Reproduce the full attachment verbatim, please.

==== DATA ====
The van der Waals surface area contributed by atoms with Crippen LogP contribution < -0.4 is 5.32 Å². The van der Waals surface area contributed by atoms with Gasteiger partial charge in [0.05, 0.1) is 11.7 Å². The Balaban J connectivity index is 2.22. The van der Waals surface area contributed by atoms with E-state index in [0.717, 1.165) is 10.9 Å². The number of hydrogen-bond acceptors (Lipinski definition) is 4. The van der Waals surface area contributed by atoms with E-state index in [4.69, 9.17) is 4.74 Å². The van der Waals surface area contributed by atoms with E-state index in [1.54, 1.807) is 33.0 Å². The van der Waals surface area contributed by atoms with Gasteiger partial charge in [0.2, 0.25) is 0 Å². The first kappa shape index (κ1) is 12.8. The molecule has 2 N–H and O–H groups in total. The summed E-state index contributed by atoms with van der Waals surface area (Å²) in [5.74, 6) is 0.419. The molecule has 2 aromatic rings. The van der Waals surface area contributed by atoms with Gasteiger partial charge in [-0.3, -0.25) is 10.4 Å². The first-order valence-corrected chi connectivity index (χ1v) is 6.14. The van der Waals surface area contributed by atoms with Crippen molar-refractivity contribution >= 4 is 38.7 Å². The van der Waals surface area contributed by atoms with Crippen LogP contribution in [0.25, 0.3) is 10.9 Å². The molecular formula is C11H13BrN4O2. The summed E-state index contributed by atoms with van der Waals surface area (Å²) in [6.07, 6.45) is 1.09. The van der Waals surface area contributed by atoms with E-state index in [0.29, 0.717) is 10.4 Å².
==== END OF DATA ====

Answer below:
The van der Waals surface area contributed by atoms with Crippen LogP contribution < -0.4 is 5.32 Å². The van der Waals surface area contributed by atoms with Gasteiger partial charge in [0.05, 0.1) is 11.7 Å². The Balaban J connectivity index is 2.22. The van der Waals surface area contributed by atoms with E-state index in [0.717, 1.165) is 10.9 Å². The number of hydrogen-bond acceptors (Lipinski definition) is 4. The van der Waals surface area contributed by atoms with E-state index in [4.69, 9.17) is 4.74 Å². The van der Waals surface area contributed by atoms with E-state index in [1.54, 1.807) is 33.0 Å². The van der Waals surface area contributed by atoms with Gasteiger partial charge in [0.2, 0.25) is 0 Å². The first kappa shape index (κ1) is 12.8. The molecule has 2 N–H and O–H groups in total. The summed E-state index contributed by atoms with van der Waals surface area (Å²) in [5.74, 6) is 0.419. The molecule has 2 aromatic rings. The van der Waals surface area contributed by atoms with Gasteiger partial charge in [-0.3, -0.25) is 10.4 Å². The first-order valence-corrected chi connectivity index (χ1v) is 6.14. The van der Waals surface area contributed by atoms with Crippen molar-refractivity contribution >= 4 is 38.7 Å². The van der Waals surface area contributed by atoms with Crippen LogP contribution in [0.25, 0.3) is 10.9 Å². The molecular formula is C11H13BrN4O2. The summed E-state index contributed by atoms with van der Waals surface area (Å²) in [6.07, 6.45) is 1.09. The van der Waals surface area contributed by atoms with E-state index in [0.29, 0.717) is 10.4 Å².